Create tables of possibilities –>  Preference, Type, Material and time dimension

Brendan Gleeson (2016): To a new Babylon, Griffith Review, Melbourne

Gleeson reflexes in his essay on the nexus between tradition, faith and reason. Drawing Terry Eagelton’s work (Hope without Optimism 2015) on the great force of the power of theology as a pathway to resolve the human dilema. Gleeson create a bridge to mental health and outlines that depression will be the second most common disease in the world by 2020 (WHO). Further he indicates that Hannah Arendt’s work (The Human Condition, 1958) and writings of Ivan Illich critic of western society. The critique was directed towards imagination of a world beyond capitalism and excessive trapping of industrial modernity. His imaginary future included a ‘convivial modernity’ where technology were seen as tools and limited to the principles of human and natural sufficiency. –> Bicycle was one of these ideal tools.

Are we creating good enough cities? While asking himself the question he outlines the limitation of utopian scenarios and points towards Eagelton ‘Images of utopia are always in danger of confiscating the energies that might otherwise be invested in its construction’. In addition he notes, that utopian thinking rarely produced anything other than misty eyed pieties that haven’t particular helped anyone.

Gleeson also point out and that is of particular interesting in relation to play as a cognitive behaviour, cognitive behaviour therapy is transfixed with the integrity of the present, evoking a civilisation that cannot mobilise the imaginative energy that is needed to face an imperilled future. –> resulting in higher rates of alienation or as Gleeson puts it ‘to be trapped in exile from human meaning and possibility.

He also highlights that Arendt warned about the collective consequences and summarised it in an ‘outbreak of human stupidity’ with an decrease in common sense supported by an increase of superstition and gullibility.

Conclusion: see the means to transform and renewal with hopeful ideas that can be implemented in the here and now –> embracing possibility of collective imagination in dark times through play.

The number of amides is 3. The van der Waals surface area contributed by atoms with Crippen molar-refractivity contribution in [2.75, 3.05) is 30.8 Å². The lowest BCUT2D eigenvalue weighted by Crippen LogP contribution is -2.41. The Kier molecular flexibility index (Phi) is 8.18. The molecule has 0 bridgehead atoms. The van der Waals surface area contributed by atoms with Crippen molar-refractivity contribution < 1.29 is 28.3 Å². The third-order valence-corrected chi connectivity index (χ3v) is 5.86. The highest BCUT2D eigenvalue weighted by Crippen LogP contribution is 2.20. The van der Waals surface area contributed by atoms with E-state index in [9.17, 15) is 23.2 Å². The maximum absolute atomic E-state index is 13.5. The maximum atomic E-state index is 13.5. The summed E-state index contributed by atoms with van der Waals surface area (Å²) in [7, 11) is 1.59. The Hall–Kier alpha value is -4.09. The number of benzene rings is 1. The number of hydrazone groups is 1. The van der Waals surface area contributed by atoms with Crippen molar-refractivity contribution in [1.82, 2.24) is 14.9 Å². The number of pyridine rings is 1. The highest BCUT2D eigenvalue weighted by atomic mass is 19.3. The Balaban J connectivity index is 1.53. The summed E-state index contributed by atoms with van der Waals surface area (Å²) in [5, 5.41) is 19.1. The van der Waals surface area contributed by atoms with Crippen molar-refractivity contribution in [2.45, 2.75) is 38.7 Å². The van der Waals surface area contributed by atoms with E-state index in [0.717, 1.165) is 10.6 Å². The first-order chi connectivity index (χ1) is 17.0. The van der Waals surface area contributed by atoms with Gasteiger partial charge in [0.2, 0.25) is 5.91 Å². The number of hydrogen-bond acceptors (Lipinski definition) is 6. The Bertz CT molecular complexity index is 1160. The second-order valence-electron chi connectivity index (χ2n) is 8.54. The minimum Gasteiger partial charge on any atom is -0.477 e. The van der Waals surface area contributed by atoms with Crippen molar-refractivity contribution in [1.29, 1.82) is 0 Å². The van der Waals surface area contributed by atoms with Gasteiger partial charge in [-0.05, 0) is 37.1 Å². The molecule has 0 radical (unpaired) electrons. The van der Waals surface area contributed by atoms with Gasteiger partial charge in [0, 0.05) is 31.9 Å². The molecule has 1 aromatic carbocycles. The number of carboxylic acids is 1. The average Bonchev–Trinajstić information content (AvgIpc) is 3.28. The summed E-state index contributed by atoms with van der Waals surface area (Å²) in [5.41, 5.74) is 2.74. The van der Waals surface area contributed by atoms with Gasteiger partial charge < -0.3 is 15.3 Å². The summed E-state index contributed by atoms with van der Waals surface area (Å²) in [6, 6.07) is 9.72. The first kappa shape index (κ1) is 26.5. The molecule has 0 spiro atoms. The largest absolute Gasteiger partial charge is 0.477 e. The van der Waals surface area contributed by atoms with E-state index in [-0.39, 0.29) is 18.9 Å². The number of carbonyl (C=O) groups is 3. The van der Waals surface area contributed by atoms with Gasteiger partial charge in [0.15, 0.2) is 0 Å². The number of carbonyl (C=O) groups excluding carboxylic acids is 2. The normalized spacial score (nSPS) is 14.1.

Mental time travel (a way to capture the lived spaces of Lefebvre’s idea)

Reflexive work on research endeavour

Development of ppt summarising the research journey and development so far.

Draft Introduction presentation GHM

This includes Research question, research paradigm, research design matrix, methodology, initial methods.

Note: I find myself working intensively with the blog in order to keep track of though development.

 

Week 11: 26th-29th April 2016

Research Method session with Tim

Georectification

troveharvester 0.1.4

work on newspaper article

Data management

Library guide

www.ands.org.au –> Preservation of research data across Australia

Portal to research data www.researchdata.ands.org.au –> often no access to meta data

http://www.data.gov.au –> government datasets with metadata available

for the ACT: www.data.act.gov.au

 

For making my data available:

use Figshare www.figshare.com

 

Web archiving

Pandora (selective archive in order to get around copy right)

e-deposit (send a copy to an archiving system e.g. the library)

Webarchiving will become an important tool to policy and political analysis

Australian Policy online –> to make grey literature available: www.apo.org.au

waybackmachine: archives all webcontent worldwide http://archive.org/web/
useful option to save data whenever I want it!

Biodiversity, films, images all of that is recorded in the waybackmachine

Webrecorder –> records the links using my browser to find data www.webrecorder.io

Presentation to peers as part of the creative research course

presentation access here

Outcomes uni presentation

Wednesday research & meetings day

Book: Sykes, H. (2013). Space, Place & Culture, Sydney, ISBN 9780987480705

Creative Cities by David Yencken pp.90- 110

“Curiosity about life in all its aspects, I think, is still the secret of all creative people.” Leo Burnett

“Human behaviour flows from three main sources: desire, emotion and knowledge.” Plato

  • ‘A City is not a tree’ by Christopher Alexander confirmed the complexity of interactions that occur in cities. He draws on the notion of humans inability to grasp or even retain complex forms and to reduce them to a manageable form. –> formal confirmation that cities are wicket systems.
  • Yencken draws on the notion that ecological variety and complexity give health to natural systems and variety and complexity give health to social and cultural systems.